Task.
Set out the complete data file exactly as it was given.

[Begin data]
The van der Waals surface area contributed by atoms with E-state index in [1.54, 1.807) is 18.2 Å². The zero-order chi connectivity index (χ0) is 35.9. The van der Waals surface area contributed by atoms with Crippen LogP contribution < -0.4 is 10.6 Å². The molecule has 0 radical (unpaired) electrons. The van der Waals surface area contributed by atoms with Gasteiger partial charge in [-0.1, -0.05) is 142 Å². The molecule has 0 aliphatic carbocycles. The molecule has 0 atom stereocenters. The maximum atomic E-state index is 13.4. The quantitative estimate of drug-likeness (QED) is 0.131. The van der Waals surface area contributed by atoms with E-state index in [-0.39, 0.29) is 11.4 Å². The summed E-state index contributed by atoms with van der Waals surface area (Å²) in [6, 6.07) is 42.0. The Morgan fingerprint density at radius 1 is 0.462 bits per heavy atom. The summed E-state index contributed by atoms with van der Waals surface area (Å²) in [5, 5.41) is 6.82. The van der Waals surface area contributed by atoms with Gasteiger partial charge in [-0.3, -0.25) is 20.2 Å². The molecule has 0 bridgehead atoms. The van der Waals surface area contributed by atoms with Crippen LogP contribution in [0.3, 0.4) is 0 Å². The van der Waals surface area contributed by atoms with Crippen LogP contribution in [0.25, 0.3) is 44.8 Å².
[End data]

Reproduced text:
The van der Waals surface area contributed by atoms with E-state index in [1.54, 1.807) is 18.2 Å². The zero-order chi connectivity index (χ0) is 35.9. The van der Waals surface area contributed by atoms with Crippen LogP contribution < -0.4 is 10.6 Å². The molecule has 0 radical (unpaired) electrons. The van der Waals surface area contributed by atoms with Gasteiger partial charge in [-0.1, -0.05) is 142 Å². The molecule has 0 aliphatic carbocycles. The molecule has 0 atom stereocenters. The maximum atomic E-state index is 13.4. The quantitative estimate of drug-likeness (QED) is 0.131. The van der Waals surface area contributed by atoms with E-state index in [-0.39, 0.29) is 11.4 Å². The summed E-state index contributed by atoms with van der Waals surface area (Å²) in [6, 6.07) is 42.0. The Morgan fingerprint density at radius 1 is 0.462 bits per heavy atom. The summed E-state index contributed by atoms with van der Waals surface area (Å²) in [5, 5.41) is 6.82. The van der Waals surface area contributed by atoms with Gasteiger partial charge in [-0.3, -0.25) is 20.2 Å². The molecule has 0 bridgehead atoms. The van der Waals surface area contributed by atoms with Crippen LogP contribution in [0.3, 0.4) is 0 Å². The van der Waals surface area contributed by atoms with Crippen LogP contribution in [0.25, 0.3) is 44.8 Å².